Making a Living as a Guitar Teacher Part 2

Episode 3 – Getting work

If you read the first episodes, you’ll remember that I’d got some work in an Investment Bank, during which time I’d auditioned for the local Education Authority’s Music Services team and we’d agreed to start working together.

Tip number 5 – Getting the Music Services job doesn’t guarantee you any work

That’s an interesting statement; let’s look at how it works.

Some County Music Services teams will phone you and say “Can you do this day at such and such a School?” Either you can, or you can’t, and if you can’t then do say what days and times you can do. Where I’m based, there is a newsletter that comes out just before the end of the School Term, listing the vacancies available for the next term. Luckily, Kathy, my partner, was at home the day the first newsletter came in and she sent it to me at work.

I got a bit excited when I read the vacancies list; three schools local to me all looking for guitar tutors. I replied to Music Services that I’d take them, and when I got a reply with the phone numbers and contact names I started phoning round. By the end of the day I’d filled three mornings so I dropped Music Services a note to let them know.

There was a fourth school, but they were difficult to get hold of and wanted to fill up another morning whilst I wanted to fill some afternoons; I spoke to Music Services and they told me about another guitar tutor they had who wanted that school himself and was looking to drop two smaller schools to fit them in. I called the guy; we arranged a swap – he took the school I was after because it was close to where he lives and I took the two smaller schools he wanted to drop. Fortune favours the brave; five schools. I was still looking…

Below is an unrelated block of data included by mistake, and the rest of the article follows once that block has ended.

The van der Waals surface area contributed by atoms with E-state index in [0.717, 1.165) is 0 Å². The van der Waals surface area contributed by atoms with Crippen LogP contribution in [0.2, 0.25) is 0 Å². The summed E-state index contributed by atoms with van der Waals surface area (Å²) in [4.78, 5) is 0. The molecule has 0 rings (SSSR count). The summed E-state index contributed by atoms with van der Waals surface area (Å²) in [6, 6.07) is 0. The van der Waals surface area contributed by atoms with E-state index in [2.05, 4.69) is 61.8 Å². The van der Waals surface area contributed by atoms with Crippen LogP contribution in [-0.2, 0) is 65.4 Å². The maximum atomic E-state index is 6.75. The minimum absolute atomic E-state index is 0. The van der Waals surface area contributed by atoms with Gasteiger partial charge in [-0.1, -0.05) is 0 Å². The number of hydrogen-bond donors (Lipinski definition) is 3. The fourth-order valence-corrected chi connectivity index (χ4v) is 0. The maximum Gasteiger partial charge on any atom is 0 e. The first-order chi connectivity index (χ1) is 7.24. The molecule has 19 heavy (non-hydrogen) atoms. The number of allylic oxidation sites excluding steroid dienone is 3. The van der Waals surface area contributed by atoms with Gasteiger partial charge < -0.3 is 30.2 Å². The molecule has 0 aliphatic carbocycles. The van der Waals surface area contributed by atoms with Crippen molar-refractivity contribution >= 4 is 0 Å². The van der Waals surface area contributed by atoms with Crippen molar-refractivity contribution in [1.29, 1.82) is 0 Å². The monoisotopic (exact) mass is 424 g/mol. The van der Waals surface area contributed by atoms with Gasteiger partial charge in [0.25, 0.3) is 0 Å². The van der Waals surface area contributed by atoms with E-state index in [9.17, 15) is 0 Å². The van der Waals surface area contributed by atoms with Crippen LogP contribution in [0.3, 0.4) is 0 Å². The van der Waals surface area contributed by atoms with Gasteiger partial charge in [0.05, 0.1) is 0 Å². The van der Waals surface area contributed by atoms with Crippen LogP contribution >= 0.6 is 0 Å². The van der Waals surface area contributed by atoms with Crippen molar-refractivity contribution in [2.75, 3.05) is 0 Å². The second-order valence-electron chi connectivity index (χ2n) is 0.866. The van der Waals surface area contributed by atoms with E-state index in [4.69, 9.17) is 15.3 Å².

Let me tell you this – some schools are fairly relaxed about things, and some have ideas. Music Services were very clear about it; the entire syllabus was my choice. The Thursday Morning School’s admin people, on the other hand, had one very specific instruction – “We don’t want students learning pop songs from Tab” they said, but they softened up a lot when I played my ace card; “I have a Distinction at Classical Guitar Grade 8″³ I told them. “That’s all right then” they said.

So, it had been a successful few days. There was one other school, but they had already decided they wanted a guitar teacher with “Qualified Teacher Status” – it’s what you need to be allowed to teach curriculum in classrooms here – and my 30-odd years of playing, performing and teaching experience simply wasn’t enough.

I told my boss at the Investment Bank I was going part time at the start of the September term. He didn’t care; he’d just resigned to go travelling in Africa.

Episode 4 – “You must be Eddie”

“Yep,” he replied.

“Come on in, Eddie, and join the party,” I said, and he sat down. “Tell me, Eddie; have you got a guitar?”

“Yep,” he replied.

“Okay,” I said; “where is it?”

“It’s at home,” he said; “I didn’t think I’d need it today.”

Thus went my first conversation with my first student at my first School on my first day as a visiting guitar teacher. The School had some guitars, but they were strung right-handed and Eddie is a left-hander; so that first lesson was a bit of an improvisation.

I went to get my second student. “He’s sick today,” said his class teacher. A great start to my new career. Luckily, the School had loaded me up with 12 students for 12 lessons each, so I was cautiously optimistic about the place. I survived.

The School for that afternoon was one I’d taken in the swap with the other guy. He said there was about 45 minutes work there; three students.

Tip number 6 – Get friendly with the School Admin team. They put your details on the School Newsletter which is how the kids and their parents pick up on the fact that they can get guitar lessons at the School.

The ladies in the office had done a terrific job; seven students (and by the end of that term I had eight there.)

Tip number 7 – If you take sugar in your coffee, have some sweeteners in your bag. If you’re a man, it’s 90% certain that you’ll be the only man working at that school apart from the caretaker, and 99.99999999% certain you’ll be the only one who takes sugar in your coffee.

What a day.

I got a call from the Music Services people. “We’ve had a tutor drop out, can you take another School?” I called the School and went to see them. Six Schools, tick in the box.

This advice first appeared in Volume 4 # 3 of Guitar Noise News. Sign-up for our newsletter to receive more free tips like this by email.

© 2011, Alan Green

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